Unfortunately, i wasn’t able to be at Ellington tonight, when the public were allowed access until 2100, for the rare chance of some night shots of the Stack, so got away almost straight away, after joining the queues of cars that had the same idea. Heading straight back to Hobby, i had almost five hours there before i needed to return the rental and check in for the flight to LA. So, a drive around the FBO’s first provided a nice Guatemalan biz-jet, with Learjet 31A TG-MYS (c/n 067 ex TG-AIR), which was recently replaced by a Learjet 60XR as TG-AIR, and a couple of Falcon 50’s, with N115SK of Vesey Air and based 50EX N950H of Island Aviation. An hour or so at the runway 04 photospot then provided… Gulf 4SP N403TB of Knickerbocker Aviation (pardon?), Learjet 45 N450JG, Beech B300 N536MR of CFS Air, PC-12 N10DF of Gulf States Toyota, Beech B200 N300AJ of Synergy Aviation, Learjet 55 N551MF of Blankenergy Aviation, Gulf 4 N501RB of Lone Star Land & Cattle Co, CL604 N456HK of Hawk Aviation, Pa-31T XB-LHJ (c/n 31T-7920062, ex N78CA), Beech 200 N602CN of the Chickasaw Nation, Falcon 2000 N826KR (nice colours), Southwest B737-700 N713SW ‘SeaWorld Shamu’ logojet, Cessna 525C N94JW and another nice Mexican, BAe125-800A XA-GCC.

Again, as the sun got around, it was time to make a move, and for something different, found a good photospot for take off shots at the end of runway 12R for another hour or so… Cessna 550 Bravo N550KL of Trinity Aviation, Learjet 45 N654AT of ATS/RBJ Industries, Falcon 2000 XA-HHF of Aerotaxi Grupo Tampico, Cessna 650 N55SC of Fifty Five LLC, Cessna 510 N510CJ of Third Segment Aviation and Learjet 60 N9CU. Then, driving around the perimeter for one last look at the FBO’s, i noticed a Gulfstream on approach to ‘04… as it got closer… all red? Pulling off the road for a VERY quick shot, Gulf 550 N500RD of Oakmont Corp is indeed all red (wings and everything) with a dark green stripe. Art or cheese?… money doesn’t buy taste! Apparently the reg is personalised for CEO Robert Day (and has been a visitor at Newcastle in 2006 & 2008). Looking for the Gulf parked up, it wasn’t on for a shot, though rare USAF ‘AMC’ C-21A 84-0101 of the AFFSA/375AW (one of two based at Will Rogers, OK), vintage 1976 Falcon 20F-5 N632PB of Modern Transport Co, Falcon 2000EX N620MS of Air Kaitar, based Gulf 4SP N9106 and City of Houston Police Bell 412EP N412F were photographed before i called it a day.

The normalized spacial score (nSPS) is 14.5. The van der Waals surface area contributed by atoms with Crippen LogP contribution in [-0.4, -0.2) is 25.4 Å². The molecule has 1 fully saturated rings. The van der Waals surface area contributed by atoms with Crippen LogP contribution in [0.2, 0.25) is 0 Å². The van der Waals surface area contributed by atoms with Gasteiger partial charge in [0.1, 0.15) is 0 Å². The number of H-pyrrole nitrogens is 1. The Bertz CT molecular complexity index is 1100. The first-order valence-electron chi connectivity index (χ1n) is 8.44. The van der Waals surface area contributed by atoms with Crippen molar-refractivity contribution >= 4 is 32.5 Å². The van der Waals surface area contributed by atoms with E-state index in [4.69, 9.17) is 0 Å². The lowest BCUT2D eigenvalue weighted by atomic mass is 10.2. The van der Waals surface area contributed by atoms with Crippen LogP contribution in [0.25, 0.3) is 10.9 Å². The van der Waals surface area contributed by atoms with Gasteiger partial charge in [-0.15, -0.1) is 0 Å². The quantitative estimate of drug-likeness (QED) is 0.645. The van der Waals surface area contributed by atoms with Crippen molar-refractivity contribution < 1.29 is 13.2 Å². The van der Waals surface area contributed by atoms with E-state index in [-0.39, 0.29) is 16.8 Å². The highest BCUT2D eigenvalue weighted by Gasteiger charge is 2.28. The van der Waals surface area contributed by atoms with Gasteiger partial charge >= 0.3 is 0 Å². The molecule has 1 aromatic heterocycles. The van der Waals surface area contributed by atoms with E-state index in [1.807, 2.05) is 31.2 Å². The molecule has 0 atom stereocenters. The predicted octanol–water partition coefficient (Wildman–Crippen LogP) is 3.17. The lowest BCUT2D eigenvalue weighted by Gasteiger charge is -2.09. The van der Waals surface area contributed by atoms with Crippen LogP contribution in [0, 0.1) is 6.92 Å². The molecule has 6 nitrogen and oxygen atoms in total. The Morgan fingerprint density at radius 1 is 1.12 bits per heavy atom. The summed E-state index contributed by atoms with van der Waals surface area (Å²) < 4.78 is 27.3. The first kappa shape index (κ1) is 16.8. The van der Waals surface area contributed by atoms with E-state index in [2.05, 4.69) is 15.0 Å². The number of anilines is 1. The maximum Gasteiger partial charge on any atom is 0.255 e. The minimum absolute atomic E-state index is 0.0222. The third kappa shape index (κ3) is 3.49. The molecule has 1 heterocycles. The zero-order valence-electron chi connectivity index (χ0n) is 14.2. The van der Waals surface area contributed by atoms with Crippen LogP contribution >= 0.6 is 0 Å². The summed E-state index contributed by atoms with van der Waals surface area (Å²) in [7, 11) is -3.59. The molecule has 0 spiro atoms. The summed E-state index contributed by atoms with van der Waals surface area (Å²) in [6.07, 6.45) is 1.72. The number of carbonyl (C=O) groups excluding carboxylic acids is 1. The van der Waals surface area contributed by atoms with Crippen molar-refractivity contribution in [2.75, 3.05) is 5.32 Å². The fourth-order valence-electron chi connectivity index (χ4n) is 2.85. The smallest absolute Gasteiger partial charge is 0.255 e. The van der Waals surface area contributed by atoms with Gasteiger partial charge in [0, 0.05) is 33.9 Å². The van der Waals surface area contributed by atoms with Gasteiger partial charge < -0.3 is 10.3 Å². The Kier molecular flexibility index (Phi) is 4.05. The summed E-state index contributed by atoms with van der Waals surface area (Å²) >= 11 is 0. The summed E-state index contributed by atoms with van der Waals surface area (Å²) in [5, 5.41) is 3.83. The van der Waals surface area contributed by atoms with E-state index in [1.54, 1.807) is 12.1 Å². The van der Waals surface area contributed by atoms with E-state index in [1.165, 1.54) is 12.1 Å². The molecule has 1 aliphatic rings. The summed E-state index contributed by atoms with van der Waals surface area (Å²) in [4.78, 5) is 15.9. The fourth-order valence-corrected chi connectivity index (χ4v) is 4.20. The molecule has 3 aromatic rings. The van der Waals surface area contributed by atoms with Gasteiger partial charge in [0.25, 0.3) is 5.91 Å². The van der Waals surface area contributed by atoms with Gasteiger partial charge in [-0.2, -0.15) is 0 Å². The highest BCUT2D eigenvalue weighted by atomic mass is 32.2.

The three days in Houston had certainly paid off, and was now more than happy (not to mention relieved!), to have included this in the schedule. Checking in for Southwest flight SW2265 to Los Angeles, it was nice to see ‘old’ B737-300(WL) N602SW at the gate, for the three hour flight, off at 1800 and landing at 1900L. Collecting the rental, a Chevy Equinox SUV for the final three days in the States…

Pictures to follow...